By improving working conditions and monetary value so that a home needs only one working parent.
The best financial incentives for childrearing are ones that remove the financial deficits caused by having a stay at home mom.
I seem to recall defending monarchy back in '12:
The point of reaction is thus:
Conservatism and liberalism are each spectrums of political ideas: conservatism is based on correspondence to the logic underlying reality, liberalism is based on projection of the logic of the human mind and its desires.
Thus liberalism clusters all of its ideas around the notion of "equality" where conservatism focuses on consequences; this is why we might draw a line between preference-based ut... (read more)
When I was a child, I read the classics of literature and philosophy and quickly became a realist.
I don't say I'm a rationalist because rationalism implies a universal quality to human judgment, when empirical evidence convinces me no such thing exists.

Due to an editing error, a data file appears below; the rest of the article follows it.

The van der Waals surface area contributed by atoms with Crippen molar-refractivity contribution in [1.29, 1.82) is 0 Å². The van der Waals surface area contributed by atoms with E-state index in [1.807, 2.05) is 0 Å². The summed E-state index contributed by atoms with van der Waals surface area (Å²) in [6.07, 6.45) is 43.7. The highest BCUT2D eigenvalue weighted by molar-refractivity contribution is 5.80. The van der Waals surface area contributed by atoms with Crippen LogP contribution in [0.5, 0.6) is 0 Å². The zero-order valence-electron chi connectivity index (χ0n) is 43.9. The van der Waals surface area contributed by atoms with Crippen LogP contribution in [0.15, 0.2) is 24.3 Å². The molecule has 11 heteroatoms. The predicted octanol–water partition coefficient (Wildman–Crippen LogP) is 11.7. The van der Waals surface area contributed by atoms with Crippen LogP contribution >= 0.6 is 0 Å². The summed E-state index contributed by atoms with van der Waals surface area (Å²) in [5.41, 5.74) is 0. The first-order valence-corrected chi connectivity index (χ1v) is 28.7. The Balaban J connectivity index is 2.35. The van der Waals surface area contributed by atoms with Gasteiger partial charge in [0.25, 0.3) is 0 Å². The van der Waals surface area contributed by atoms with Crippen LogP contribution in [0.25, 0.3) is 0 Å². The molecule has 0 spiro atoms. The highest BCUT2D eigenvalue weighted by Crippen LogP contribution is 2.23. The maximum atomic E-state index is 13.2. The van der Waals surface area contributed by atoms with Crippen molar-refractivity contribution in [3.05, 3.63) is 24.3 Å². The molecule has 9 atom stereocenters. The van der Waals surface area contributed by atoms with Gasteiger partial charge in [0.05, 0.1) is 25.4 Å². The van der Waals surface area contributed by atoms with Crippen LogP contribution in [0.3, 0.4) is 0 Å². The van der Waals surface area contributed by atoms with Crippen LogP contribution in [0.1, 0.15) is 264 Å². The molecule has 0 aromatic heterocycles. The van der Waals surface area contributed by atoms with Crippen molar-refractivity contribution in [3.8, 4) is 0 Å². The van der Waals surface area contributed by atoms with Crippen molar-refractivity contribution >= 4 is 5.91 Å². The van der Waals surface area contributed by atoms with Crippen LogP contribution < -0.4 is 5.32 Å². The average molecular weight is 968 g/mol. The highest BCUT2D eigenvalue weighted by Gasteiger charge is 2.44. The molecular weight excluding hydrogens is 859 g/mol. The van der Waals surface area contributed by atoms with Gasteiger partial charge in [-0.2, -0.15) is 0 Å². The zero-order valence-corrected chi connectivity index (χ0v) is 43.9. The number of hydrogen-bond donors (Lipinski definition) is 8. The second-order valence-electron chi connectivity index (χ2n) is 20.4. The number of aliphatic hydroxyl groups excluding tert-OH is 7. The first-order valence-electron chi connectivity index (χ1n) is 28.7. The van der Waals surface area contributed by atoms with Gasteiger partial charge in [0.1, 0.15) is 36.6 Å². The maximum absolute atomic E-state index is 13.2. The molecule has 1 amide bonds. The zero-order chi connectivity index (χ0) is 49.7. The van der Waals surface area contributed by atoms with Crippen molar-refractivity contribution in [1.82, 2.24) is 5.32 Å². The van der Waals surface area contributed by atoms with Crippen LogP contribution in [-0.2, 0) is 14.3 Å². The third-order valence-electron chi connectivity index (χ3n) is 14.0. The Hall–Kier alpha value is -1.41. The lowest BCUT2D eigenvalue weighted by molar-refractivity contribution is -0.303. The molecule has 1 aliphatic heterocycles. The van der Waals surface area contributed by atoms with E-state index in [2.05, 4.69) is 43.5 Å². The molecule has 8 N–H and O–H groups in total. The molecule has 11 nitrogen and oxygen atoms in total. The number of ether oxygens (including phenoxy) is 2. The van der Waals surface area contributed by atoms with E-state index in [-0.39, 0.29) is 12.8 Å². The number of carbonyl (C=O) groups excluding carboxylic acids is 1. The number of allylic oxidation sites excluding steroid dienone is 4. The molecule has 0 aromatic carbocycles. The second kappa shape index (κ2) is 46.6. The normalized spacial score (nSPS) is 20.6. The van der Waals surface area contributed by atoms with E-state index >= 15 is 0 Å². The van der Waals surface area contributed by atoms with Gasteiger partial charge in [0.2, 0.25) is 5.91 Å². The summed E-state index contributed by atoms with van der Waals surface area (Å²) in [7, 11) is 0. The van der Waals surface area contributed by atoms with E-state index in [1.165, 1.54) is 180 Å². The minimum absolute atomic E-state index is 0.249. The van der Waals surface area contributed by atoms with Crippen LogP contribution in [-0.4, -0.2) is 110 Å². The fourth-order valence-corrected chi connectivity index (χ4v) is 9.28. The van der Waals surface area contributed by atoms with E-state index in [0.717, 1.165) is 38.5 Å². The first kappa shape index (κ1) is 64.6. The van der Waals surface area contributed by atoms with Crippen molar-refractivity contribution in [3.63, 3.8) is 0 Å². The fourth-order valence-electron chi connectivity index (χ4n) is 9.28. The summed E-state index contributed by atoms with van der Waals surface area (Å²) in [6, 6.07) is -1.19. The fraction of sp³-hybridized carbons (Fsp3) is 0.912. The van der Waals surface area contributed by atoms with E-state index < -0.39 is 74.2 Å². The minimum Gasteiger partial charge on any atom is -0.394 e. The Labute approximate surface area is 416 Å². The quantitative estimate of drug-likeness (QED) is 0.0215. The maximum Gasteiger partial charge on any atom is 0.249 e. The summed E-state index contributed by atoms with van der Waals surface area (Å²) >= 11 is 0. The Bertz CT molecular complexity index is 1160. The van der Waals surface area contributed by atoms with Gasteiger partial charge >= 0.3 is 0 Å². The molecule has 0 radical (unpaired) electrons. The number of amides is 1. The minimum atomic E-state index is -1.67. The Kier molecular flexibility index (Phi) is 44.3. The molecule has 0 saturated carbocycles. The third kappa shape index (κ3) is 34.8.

Since then, I've left behind liberalism (pure emotion, defensiveness) and become a conservative realist, monarchist, conservationist and idealist (in the Kant/Schopenhauer sense).
If you like the Aurelius, also read the Schopenhauer book of aphora:
GG&S has crossed the line from "exploring possibility" to "fanatical propaganda."
I realize he just wanted to rebut The Global Bell Curve, but it's poorly done.
Collapse, on the other hand is great, especially if you read it in conjunction with its clear inspiration, Garrett Hardin's "Tragedy of the Commons"
Not to be a cynic, but:
Zero-sum is not an illusion.
Every single thing has opportunity cost.
It may not be another person that pays if I pick up my toys, and go found my own community elsewhere.
It may be fewer trees and less open land.
We're all in this together, on the same planet, sharing the same air and water. Nothing is positive-sum if it involves using physical resources.